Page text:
I Was Going to Write a History of Gay and Lesbianism and Transgender Politics in Australia but I Felt it Was to Dry When I Was Reading the Wikipedia Section So I Decided it Would be Best to Talk of My Own Experiences of Meeting Gay and Lesbian and Transgender People in Australia.

Essay by Luke Foster

Never follow someone else’s path…unless you’re in the woods and you’re lost, and you see a path. By all means, you should follow that.” 

Ellen DeGeneres

Talk show host who started as a stand-up comedian Ellen DeGeneres

I am not gay, and I also don’t dismiss the struggles of gay and lesbians and transgender people in Australia, but I think its perhaps more interesting to talk firsthand of people who identify themselves this way who I have met in Australia.

The opening quote is by one of my favourite comedians Ellen DeGeneres however she is American not Aussie. However, when she came to Australia, she attracted huge crowds for her outdoor onsite shows. I think she has had a huge impact internationally for the perception of gay people in the world with her generosity for the average American and humour.

“Early laws in Australia were based on then-current laws in Britain, which were inherited upon colonisation in 1788. Lesbianism was never illegal in Britain nor its colonies, including Australia. Sodomy laws, however, were part of Australian law, from 1788 through to 1994 under Human Rights (Sexual Conduct) Act 1994.” Google

I wasn’t going to write about the history of laws affecting gay and lesbians in Australia, but I thought this quote gives a good general background of the discrimination they have faced.

I went to art school called College of Fine Arts in Paddington and of an evening I would walk from there down Oxford Street through Darlinghurst and down though Hyde Park to Wynyard where I would get a bus to Avalon which was about a two hour commute every day each way.

Darlinghurst/Oxford Street is the centre of gay culture in Australia with gay bars on every corner and once a year hosts the Gay and Lesbian Mardi Gras that has colourful dancers parading up Oxford Street on floats. Perhaps Sydney and San Francisco are the gay capitals of the world. When it’s on in Sydney Mardi Gras attracts lots of people from all around the world.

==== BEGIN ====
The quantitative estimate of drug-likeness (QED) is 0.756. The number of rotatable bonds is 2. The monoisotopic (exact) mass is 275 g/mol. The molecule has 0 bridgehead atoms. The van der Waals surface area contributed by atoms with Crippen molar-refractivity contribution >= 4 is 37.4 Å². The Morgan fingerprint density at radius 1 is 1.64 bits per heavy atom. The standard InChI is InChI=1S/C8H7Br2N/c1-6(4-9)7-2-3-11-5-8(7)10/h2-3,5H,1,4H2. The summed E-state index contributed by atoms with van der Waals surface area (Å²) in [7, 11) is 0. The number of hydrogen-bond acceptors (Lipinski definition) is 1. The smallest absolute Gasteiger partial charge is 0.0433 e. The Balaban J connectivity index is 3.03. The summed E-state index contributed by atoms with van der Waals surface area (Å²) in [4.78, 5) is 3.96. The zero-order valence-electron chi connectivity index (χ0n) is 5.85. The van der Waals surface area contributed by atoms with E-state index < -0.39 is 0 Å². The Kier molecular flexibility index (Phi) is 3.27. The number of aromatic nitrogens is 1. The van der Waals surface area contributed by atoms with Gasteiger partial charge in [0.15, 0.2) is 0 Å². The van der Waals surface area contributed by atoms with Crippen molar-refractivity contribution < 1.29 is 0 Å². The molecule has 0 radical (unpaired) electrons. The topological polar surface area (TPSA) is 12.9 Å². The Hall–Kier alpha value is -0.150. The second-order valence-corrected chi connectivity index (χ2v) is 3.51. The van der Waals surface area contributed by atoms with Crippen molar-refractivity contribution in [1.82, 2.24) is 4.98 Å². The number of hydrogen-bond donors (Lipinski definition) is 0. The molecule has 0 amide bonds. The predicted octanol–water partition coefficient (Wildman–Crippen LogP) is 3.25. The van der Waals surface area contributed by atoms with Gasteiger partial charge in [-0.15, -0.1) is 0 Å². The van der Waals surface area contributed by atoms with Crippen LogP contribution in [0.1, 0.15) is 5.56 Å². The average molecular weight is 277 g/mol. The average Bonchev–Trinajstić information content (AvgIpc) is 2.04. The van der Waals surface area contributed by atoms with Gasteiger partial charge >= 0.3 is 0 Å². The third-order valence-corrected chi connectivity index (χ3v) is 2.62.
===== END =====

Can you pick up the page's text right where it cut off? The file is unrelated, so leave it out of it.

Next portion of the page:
Sydney Mardi Gras

I met some gay people at art school but my main encounter with gay and lesbians was when I worked at the Museum of Contemporary of Art between 2000-2002. It was only a casual job and only worked when a new exhibition was being taken down or set up. There were a few gay guys but quite a few lesbian women. We worked as a team, and I enjoyed working with them and all of them were more experienced than me and had worked there for a while, so I was always learning from them.

We got along well except when I came back from a few months trip to India, and I was screwy as can be and argued with everyone and it was only really my fault.

However, it was at an all-boys Catholic school in Sydney’s northern beaches that I saw first-hand the discrimination and suffering that my in the closet gay friends experienced as they were sort of obviously camp. They had a hard time at school. It’s a complex issue though as me and my friends also had a great time there and our favourite teachers took all of us under their wing.

The other issue I want to write about is the legalisation of gay marriage which has probably been the biggest breakthrough in not just Australia but around the globe in many countries. I have some lesbian friends who got married in Canada many years ago.

“Same-sex marriage has been legal in Australia since 9 December 2017. Legislation to allow it, the Marriage Amendment (Definition and Religious Freedoms) Act 2017, passed the Australian Parliament on 7 December 2017 and received royal assent from Governor-General Peter Cosgrove the following day.” Google

The only first-hand experience of a transgender person I have had is when I worked with such an individual and we would have interesting conversations and joke around while working in an op shop.

In terms of culture my favourite Australian author is the late Patrick White who won the Nobel Prize in Literature in 1973. He was homosexual. His novels are amazing, and my favourites are the Vivisector and Voss.

“If I have not lost my mind, I can sometimes hear it preparing to defect.”

Patrick White

Patrick White

One of my favourite politicians in Australia was famously gay former Greens Party leader Bob Brown.

“In securing the future of the planet, we secure happiness for ourselves. One of the aims of the Greens is to turn around the tide of pessimism amongst the young people of the world.”

Bob Brown

Bob Brown

 In conclusion there has been great progress in the rights and perceptions of gay and lesbian and transgender individuals in Australia and internationally, but much can still be done particularly for those who figure out they are gay, lesbian, or transgender when they are at school and suffer bullying and general discrimination.

Not as an after thought but a genuine error I made while writing this essay is about bisexuals as I have met some really nice bisexual artists both at art school and as well as an adult artist. They too have a genuine place in this essay and their rights and place in society is just as important too. In this essay I didn’t use anyone’s name as I am not sure if people feel comfortable with me writing about them not just for these issues but people in general in my essays.